Blood clots are the body’s way of stopping blood loss. If you cut your finger, the blood in the area of injury turns from liquid to solid, stopping the flow from your finger and paving the way for healing.
Clots are formed by blood cells and other factors in the blood. While most blood clots serve a helpful purpose, others cause problems. Blood clots aren’t a problem unless they block the flow of blood where it belongs. Normally, blood carries oxygen to all parts of the body. Blood clots can keep blood and oxygen from reaching parts of the body, and without adequate oxygen, body parts can be damaged. Heart muscle or brain tissue that doesn’t get enough oxygen, for instance, begins dying, and that hurts the functioning of the body.
A DVT is a deep vein thrombosis. The word thrombosis means clot, so a deep vein thrombosis, or DVT, is a blood clot that forms in a vein deep inside the body, usually the leg, that blocks important blood flow. These blood clots can break loose and travel to other parts of the body. A blood clot that travels to the lungs and blocks the flow of blood and oxygen to the lungs is called a pulmonary embolism, or PE. A PE is a potentially life-threatening event.
DVT and PE affect an estimated 350,000 to 600,000 Americans each year, contributing to at least 100,000 deaths annually. Most occur in people who have other illnesses or are recovering from surgery or a serious accident.
The best way to avoid being harmed by a DVT or PE is to know the symptoms. Timely diagnosis and treatment can help people avoid the most damaging outcomes.
DVTs usually occur in the legs. The most common symptoms of DVT include:
- Swelling in the affected leg
- Pain in the leg (may feel like cramping in the calf)
- Warmth in the affected area
- Redness or other changes in skin color, such as the skin turning more pale or more blue than usual
A DVT can also occur without any noticeable symptoms.
Symptoms of a PE, a blood clot that has traveled to the lungs, include:
- Difficulty breathing
- Sharp chest pain that worsens after taking deep breaths
- Coughing up blood
- Light-headedness, fainting, and unconsciousness (for very large clots)
Symptoms of a PE can occur very suddenly and without warning. PE symptoms always require prompt medical assessment.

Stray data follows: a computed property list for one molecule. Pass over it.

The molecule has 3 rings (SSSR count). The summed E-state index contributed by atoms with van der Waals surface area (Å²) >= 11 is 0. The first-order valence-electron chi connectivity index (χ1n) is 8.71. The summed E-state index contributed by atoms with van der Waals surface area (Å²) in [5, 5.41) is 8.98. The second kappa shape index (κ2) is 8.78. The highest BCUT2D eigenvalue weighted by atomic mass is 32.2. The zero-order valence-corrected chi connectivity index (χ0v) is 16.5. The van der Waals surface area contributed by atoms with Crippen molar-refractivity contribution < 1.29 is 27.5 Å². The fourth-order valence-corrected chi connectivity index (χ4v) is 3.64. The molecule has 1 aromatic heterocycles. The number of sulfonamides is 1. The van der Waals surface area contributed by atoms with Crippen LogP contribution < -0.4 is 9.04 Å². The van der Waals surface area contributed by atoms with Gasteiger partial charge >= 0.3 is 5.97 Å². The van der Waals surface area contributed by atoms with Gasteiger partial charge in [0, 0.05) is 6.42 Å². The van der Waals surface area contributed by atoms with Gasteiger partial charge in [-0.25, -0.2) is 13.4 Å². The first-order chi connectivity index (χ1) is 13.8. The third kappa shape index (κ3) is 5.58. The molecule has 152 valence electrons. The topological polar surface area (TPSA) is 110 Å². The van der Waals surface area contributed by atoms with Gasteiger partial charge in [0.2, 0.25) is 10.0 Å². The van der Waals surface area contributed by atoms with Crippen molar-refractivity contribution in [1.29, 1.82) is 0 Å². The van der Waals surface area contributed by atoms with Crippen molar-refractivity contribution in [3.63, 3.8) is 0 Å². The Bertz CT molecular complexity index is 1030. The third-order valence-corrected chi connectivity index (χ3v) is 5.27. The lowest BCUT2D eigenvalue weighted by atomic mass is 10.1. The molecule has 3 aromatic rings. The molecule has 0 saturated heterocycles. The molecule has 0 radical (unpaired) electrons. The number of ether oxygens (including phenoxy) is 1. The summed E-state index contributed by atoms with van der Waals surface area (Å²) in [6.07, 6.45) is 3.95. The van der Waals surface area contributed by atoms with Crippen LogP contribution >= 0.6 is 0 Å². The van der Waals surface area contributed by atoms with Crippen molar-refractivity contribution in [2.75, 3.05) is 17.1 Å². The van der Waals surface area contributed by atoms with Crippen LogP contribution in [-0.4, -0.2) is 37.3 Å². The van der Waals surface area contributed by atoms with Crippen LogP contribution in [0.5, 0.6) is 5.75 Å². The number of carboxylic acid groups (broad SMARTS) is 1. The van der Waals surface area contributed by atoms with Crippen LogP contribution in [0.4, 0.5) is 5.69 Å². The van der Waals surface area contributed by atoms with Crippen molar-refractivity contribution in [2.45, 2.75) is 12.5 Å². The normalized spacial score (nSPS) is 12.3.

Many different things can cause DVTs. Some of the most common causes and contributing factors include:
- Sitting for long periods of time, such as during long-distance travel or prolonged bed rest. When your body remains in one position for a long time, blood is more likely to pool and clot.
- Inheriting a blood-clotting disorder. Sometimes tendency to clot excessively runs in families. Factor V Leiden thrombophilia is an example of a disorder that increases the likelihood of developing harmful blood clots and DVTs.
- Injury or surgery. Anytime the inside lining of a blood vessel is damaged, blood is more likely to clot.
- Pregnancy. Increased hormone levels during pregnancy make the blood prone to clotting. Pregnancy also decreases blood flow to the lower legs, increasing the risk of DVT. The risk of developing a DVT remains elevated in the first 6 weeks after birth.
- Estrogen use, including the use of oral contraceptives (birth control pills). Hormone therapy treatment and birth control pills both increase the risk of blood clots and DVTs. Smoking further increases this risk. (That’s why birth control pills are not recommended for women who smoke.)
- Cancer. Researchers and clinicians have long noticed a link between certain types of cancers and blood clots. People with cancers of the brain, ovaries, pancreas, colon, stomach, lung, kidney, or liver are at increased risk of developing DVTs. Lymphoma and leukemia, two types of blood cancer, also increase the risk of DVT.
- Advanced age. Most DVTs occur in people over the age of 60, though they can occur at any age.
- Obesity. People who are obese face more than twice the risk of developing a DVT or PE than people who are not obese. Women who are obese and take birth control pills have an even higher risk of DVT.
- A history of DVT or PE. A previous DVT or PE dramatically increases the risk of a subsequent DVT.
Some of the most significant risk factors for DVT are:
- Being inactive for long periods. When you stay in bed after surgery or a serious illness or you sit for a long time on a flight or car trip, blood pools in your legs, increasing the likelihood of a DVT.
- Recent surgery that involved the legs, hips, belly, or brain. Major surgeries (think of a C-section) increase the risk of DVTs more than minor surgery (such as removal of the tonsils).
- Diseases such as cancer, heart failure, stroke, or a severe infection.
- Blood-clotting disorders.
Some things that increase your risk of DVT—such as an inherited blood-clotting disorder or advanced age—are out of your control. Other risk factors—such as smoking—are in your control. You can decrease your risk of developing a DVT by maintaining a healthy weight, staying active, and not smoking. If you’re a woman of childbearing age, you might want to consider nonhormonal methods of birth control, especially if you have other risk factors for DVT.
A PE is the most serious complication of DVT. PE occurs when a DVT travels through the bloodstream from the leg to the lungs. The clot can lodge in the pulmonary artery, the main blood vessel supplying oxygen to the lungs. A PE can cause difficulty breathing and an irregular heartbeat. A clot may be so large that it blocks the flow of blood from the heart, leading to heart failure, shock, and death.